1/24/2012 11:25:00 AM
Jamonera: The Lolita Team Does Tapas in Midtown Village
Over the weekend, Marcie Turney and Valerie Safran launched their latest addition to booming Midtown Village. Jamonera is a Spanish tapas bar, taking up residence in the storefront that was previously Indian BYO Bindi. The new hot spot was inspired by the couple’s recent trip through Southern Spain, where they reveled in the deliciousness of Spanish cuisine.
The pair checked out famed Iberico pigs in Aracena, met with artisanal wine, cheese and olive producers in Rondo and sipped sherry along the Mediterranean coast. Like Spain’s many hidden tapas houses, the 13th Street hideaway aims to provide a showcase for the best flavors and techniques of the region, in an inviting, intimate setting.
As proven by the acclaim showered upon Barbuzzo and Lolita, Turney has a deft touch in the kitchen, and had fun creating the Jamonera bill of fare. “It was hard to decide which dishes to actually put on the menu,” she told us, “There were a lot of great creations to choose from.” The extensive selection features plates of all sizes, from small bites through salads, crostini, charcuterie and medium and larger sharing plates (all $4–$36).
An assortment of banderllias (traditional Spanish skewers) feature combinations like house-brined chorizo, cornichons and jamon-stuffed olives or smoked tomatoes with manchego and piquillo peppers. Calasparra rice (the kind used in paella) is mixed with roasted squash and crisped on the plancha, then topped with shavings of jamon and smoky San Simón cheese. Octopus makes a showing over a deconstructed pipirrana (Spanish potato salad), featuring crunchy vegetables and bits of Spanish tuna.
A “jamonera” is the device used to hold Spanish cured ham while it's being sliced, and there are two of these in the restaurant. Turney notes that in Spain, learning how to hand-carve the meat with the traditional long blade requires apprenticeship and practice, similar to the process of learning how to wield a sushi knife. A wooden jamonera at the entranceway holds serrano ham, and in the kitchen another stand presents jamon iberico de bellota, made from free-range pigs raised on acorns, said to be the finest in the world. Sliced properly, the thin strips of meat melt on the tongue.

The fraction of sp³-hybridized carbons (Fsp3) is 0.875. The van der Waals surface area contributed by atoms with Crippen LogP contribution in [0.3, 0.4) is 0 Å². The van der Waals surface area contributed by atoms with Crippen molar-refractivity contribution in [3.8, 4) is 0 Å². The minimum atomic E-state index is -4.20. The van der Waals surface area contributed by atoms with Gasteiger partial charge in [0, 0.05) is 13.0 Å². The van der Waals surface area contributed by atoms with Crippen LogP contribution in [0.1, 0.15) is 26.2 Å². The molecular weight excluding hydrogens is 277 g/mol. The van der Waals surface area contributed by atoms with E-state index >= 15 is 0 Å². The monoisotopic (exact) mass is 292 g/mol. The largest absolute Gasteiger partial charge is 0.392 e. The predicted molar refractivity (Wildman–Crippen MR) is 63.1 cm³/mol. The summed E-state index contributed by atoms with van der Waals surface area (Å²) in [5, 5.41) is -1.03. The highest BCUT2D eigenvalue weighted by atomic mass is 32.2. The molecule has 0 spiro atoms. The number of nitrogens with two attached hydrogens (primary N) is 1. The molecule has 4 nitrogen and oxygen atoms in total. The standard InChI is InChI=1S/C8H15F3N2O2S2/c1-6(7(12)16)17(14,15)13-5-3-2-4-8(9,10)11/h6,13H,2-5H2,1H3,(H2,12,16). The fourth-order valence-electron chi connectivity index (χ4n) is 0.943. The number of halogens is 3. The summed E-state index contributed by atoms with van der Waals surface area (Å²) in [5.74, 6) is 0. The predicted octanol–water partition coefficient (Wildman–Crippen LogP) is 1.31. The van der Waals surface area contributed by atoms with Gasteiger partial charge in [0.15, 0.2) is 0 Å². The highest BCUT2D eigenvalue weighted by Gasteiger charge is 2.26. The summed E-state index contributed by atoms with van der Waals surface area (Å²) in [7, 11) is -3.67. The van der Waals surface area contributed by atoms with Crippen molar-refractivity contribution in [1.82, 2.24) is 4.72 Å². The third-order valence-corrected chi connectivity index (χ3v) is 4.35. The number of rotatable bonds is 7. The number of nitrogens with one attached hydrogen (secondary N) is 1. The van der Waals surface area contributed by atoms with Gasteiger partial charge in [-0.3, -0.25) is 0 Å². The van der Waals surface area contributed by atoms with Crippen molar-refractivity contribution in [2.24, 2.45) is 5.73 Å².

Accompanying the food is a varied selection of Spanish libations. Reds, whites and sparklers are joined by what may be the city’s largest collection of sherries, giving fans of vino nearly 20 by-the-glass options ($9-$13) and almost double that by the bottle. Also available are housemade sangrias, and an assortment of bottled beers that includes American craft favorites plus Spanish ciders, a Portuguese lager and Estrella Damm Inedit, a lager/witbier mix that was commissioned by El Bulli’s Ferran Adrià. And there’s more: vermouth. “Wherever we went, people were drinking vermouth with their tapas,” Turney said, noting that she fell in love with the winning combination. “We made an effort to find fantastic red and white vermouths, and we’re looking forward to introducing them to Philadelphia diners.”
The sturdy but elegant vermouth bottles fill one of the shelves behind the 20-ft. copper-topped bar, which is backed with a variety of wines and glassware glinting red from accent lights above. The red theme is carried throughout the interior design - created in partnership with Tim Shaaban of Urban Space Development - blending with the wood-beamed ceiling, European oak floors and dark-brown glass mosaic walls to create a sophisticated but welcoming environment. Fanciful touches come from a custom Carmen mural on the back wall, by New York-based artist Tory Novikova, and a poster Turney created from clippings from old newspapers in Seville, full of news and photos of bullfighters. Around 40 seats fill out the dining room, and nearly 20 more will soon fill the sidewalk outside. Jamonera is open 5-11 PM, Sunday-Thursday and 5 PM-midnight on Friday and Saturday.
105 S. 13th St.; 215-922-6061